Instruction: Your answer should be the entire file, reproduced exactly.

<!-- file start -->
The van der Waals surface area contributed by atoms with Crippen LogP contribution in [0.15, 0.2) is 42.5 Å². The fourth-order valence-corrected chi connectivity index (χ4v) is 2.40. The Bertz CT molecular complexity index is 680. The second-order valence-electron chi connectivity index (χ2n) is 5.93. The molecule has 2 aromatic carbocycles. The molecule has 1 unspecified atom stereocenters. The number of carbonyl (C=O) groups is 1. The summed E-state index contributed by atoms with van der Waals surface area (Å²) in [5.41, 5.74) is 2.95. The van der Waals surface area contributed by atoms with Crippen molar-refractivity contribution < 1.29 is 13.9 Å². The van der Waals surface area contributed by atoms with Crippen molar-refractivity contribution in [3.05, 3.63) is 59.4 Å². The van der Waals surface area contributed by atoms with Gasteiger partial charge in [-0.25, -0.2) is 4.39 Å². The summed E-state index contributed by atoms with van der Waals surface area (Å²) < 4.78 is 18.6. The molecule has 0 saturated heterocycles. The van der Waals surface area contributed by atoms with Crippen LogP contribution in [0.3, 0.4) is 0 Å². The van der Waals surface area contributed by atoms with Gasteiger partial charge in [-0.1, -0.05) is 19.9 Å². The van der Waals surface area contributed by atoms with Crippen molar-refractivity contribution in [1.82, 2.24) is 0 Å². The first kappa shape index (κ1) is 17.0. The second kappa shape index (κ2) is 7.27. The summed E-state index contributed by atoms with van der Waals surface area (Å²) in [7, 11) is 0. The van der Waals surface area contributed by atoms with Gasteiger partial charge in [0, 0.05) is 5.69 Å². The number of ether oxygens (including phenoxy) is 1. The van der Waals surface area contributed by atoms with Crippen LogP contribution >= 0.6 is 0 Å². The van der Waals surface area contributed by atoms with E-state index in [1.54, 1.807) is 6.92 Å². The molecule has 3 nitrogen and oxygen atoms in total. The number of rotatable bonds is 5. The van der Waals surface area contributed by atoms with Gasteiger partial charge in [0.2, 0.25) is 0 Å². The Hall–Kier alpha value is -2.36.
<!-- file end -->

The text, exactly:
The van der Waals surface area contributed by atoms with Crippen LogP contribution in [0.15, 0.2) is 42.5 Å². The fourth-order valence-corrected chi connectivity index (χ4v) is 2.40. The Bertz CT molecular complexity index is 680. The second-order valence-electron chi connectivity index (χ2n) is 5.93. The molecule has 2 aromatic carbocycles. The molecule has 1 unspecified atom stereocenters. The number of carbonyl (C=O) groups is 1. The summed E-state index contributed by atoms with van der Waals surface area (Å²) in [5.41, 5.74) is 2.95. The van der Waals surface area contributed by atoms with Crippen molar-refractivity contribution < 1.29 is 13.9 Å². The van der Waals surface area contributed by atoms with Crippen molar-refractivity contribution in [3.05, 3.63) is 59.4 Å². The van der Waals surface area contributed by atoms with Gasteiger partial charge in [-0.25, -0.2) is 4.39 Å². The summed E-state index contributed by atoms with van der Waals surface area (Å²) < 4.78 is 18.6. The molecule has 0 saturated heterocycles. The van der Waals surface area contributed by atoms with Crippen LogP contribution in [0.3, 0.4) is 0 Å². The van der Waals surface area contributed by atoms with Gasteiger partial charge in [-0.1, -0.05) is 19.9 Å². The van der Waals surface area contributed by atoms with Crippen molar-refractivity contribution in [1.82, 2.24) is 0 Å². The first kappa shape index (κ1) is 17.0. The second kappa shape index (κ2) is 7.27. The summed E-state index contributed by atoms with van der Waals surface area (Å²) in [7, 11) is 0. The van der Waals surface area contributed by atoms with Gasteiger partial charge in [0, 0.05) is 5.69 Å². The number of ether oxygens (including phenoxy) is 1. The van der Waals surface area contributed by atoms with Crippen LogP contribution >= 0.6 is 0 Å². The van der Waals surface area contributed by atoms with E-state index in [1.54, 1.807) is 6.92 Å². The molecule has 3 nitrogen and oxygen atoms in total. The number of rotatable bonds is 5. The van der Waals surface area contributed by atoms with Gasteiger partial charge in [0.2, 0.25) is 0 Å². The Hall–Kier alpha value is -2.36.